[Vision2020] Fw: Why are women more likely to suffer from osteoarthritis?
lfalen at turbonet.com
Mon Jun 20 18:27:00 PDT 2016
Subject: Why are women more likely to suffer from osteoarthritis?
From: "Nutrition Action" <nutritionaction at nutritionaction.com>
To: LFALEN at TURBONET.COM
Date: 06/20/16 13:32:54
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Monday, June 20, 2016
Nutrition Action Daily Tip
The problem may be muscles.Author: David Schardt in: Exercise for Health
"Women are more likely than men to suffer from osteoarthritis, particularly in the knee," says Mary O'Connor, director of the Musculoskeletal Center at the Yale School of Medicine and Yale New Haven Hospital.
Why the knee? Researchers aren't sure. But they do know that women with knee arthritis have weaker muscles than men with knee arthritis, and that muscles help protect joints.
"Men have testosterone, which builds stronger muscles," says O'Connor. And it's the quadriceps, the group of muscles at the front of the thigh that helps the knee absorb the impact of walking and other activities.
Arthritis is also more debilitating in women.
"If you take a group of men who are going to have a knee replacement and you compare them with men of the same age with healthy knees, the guys who are going to have surgery have weaker quad muscles in that leg," O'Connor explains.
"But when you do the same comparison in women, the difference in quad strength and walking speed between those having knee replacement and those with healthy knees shows that women with knee arthritis have much greater...
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Then why are people diagnosed with celiac disease usually underweight?"We're going to reveal the major signs of gluten sensitivity," promised Dr. Oz on one of his shows several years ago.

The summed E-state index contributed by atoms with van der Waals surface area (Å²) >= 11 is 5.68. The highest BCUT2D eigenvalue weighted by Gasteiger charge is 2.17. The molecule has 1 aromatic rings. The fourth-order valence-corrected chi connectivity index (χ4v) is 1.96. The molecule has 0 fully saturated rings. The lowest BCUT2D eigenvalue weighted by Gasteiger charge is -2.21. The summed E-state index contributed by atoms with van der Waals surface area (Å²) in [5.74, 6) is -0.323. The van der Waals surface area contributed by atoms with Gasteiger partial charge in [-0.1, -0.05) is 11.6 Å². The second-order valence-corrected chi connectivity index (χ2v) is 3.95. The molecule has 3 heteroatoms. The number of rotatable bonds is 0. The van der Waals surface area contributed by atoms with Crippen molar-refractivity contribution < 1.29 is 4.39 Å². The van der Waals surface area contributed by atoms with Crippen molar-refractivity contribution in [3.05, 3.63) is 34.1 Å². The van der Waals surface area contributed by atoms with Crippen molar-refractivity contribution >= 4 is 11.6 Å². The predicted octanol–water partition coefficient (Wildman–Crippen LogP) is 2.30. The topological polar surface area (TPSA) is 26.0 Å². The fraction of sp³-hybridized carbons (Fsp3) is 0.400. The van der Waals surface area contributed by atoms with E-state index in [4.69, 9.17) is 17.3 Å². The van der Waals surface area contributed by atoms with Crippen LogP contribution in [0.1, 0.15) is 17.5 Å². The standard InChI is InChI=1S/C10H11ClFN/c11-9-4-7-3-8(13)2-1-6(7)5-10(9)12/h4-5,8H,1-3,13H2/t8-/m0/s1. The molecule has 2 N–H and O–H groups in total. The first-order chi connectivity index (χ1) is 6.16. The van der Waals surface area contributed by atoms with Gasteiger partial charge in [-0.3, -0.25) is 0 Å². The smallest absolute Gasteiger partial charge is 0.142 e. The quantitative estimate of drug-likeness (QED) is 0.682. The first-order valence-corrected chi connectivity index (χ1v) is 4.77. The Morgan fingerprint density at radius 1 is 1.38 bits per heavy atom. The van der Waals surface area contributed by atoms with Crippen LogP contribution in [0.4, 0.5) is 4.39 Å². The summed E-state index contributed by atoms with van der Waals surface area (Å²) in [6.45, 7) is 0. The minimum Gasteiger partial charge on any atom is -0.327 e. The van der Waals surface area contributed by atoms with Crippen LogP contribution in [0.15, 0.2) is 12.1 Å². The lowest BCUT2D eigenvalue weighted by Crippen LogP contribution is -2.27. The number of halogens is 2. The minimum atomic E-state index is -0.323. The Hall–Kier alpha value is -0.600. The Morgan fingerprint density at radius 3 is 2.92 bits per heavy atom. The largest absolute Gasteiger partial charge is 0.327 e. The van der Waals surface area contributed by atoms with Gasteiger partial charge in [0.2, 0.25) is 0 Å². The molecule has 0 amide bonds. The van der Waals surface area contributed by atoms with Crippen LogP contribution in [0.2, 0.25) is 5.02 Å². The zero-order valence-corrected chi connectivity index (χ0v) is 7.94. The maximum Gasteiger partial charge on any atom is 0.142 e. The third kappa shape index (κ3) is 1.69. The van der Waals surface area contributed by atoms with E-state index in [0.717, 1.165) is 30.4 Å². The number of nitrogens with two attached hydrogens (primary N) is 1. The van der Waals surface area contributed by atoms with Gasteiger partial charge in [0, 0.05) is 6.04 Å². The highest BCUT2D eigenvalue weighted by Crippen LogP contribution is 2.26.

His first sign: weight gain.
"It's not just eating the gluten that makes us heavy," Dr Oz claimed. "When you have a gluten sensitivity, it's really getting your hormones out of whack, and that then leads to inflammation and swelling."
This makes you "hold on to fat" that you should have burned off, he told his viewers. "And even if you go on a diet, if there's gluten in there, you don't...
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NutritionAction.com's Sweet Nothings: Safe … Or Scary? The Inside Scoop on Sugar Substitutes will tell you what's safe, unsafe, or inadequately tested.
We'd all like to satisfy our sweet tooth while avoiding sugar's known negative impacts on our waistlines, blood sugar levels, hearts, and teeth, just to name a few. Hence the United States' increased use of artificial and "natural" non-caloric sugar substitutes over the last decade, from over 6 million pounds in 2002 to over 8 million pounds in 2012. Worldwide, the market for artificial and other high-intensity sweeteners is expected to reach nearly $1.9 billion in 2017. For low-calorie sugar substitutes called sugar alcohols, the worldwide market already surpassed that, reaching $2 billion in 2012. FIND OUT MORE
How restaurants maneuver us into eating and spending more
They know our weak spots.
What makes us eat more when we eat out? "First, it's bigger servings," says Deborah Cohen, who has served on technical and advisory panels for the National Institutes of Health (NIH) and the Centers for Disease Control and Prevention (CDC).
"Restaurants typically serve us more calories than we can burn, and people are eating out more often," she explains.
A recent authoritative review examined 72 studies and concluded that if you serve people larger portions, they eat more. "It's automatic," Cohen stresses.
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Health Information Just for Women
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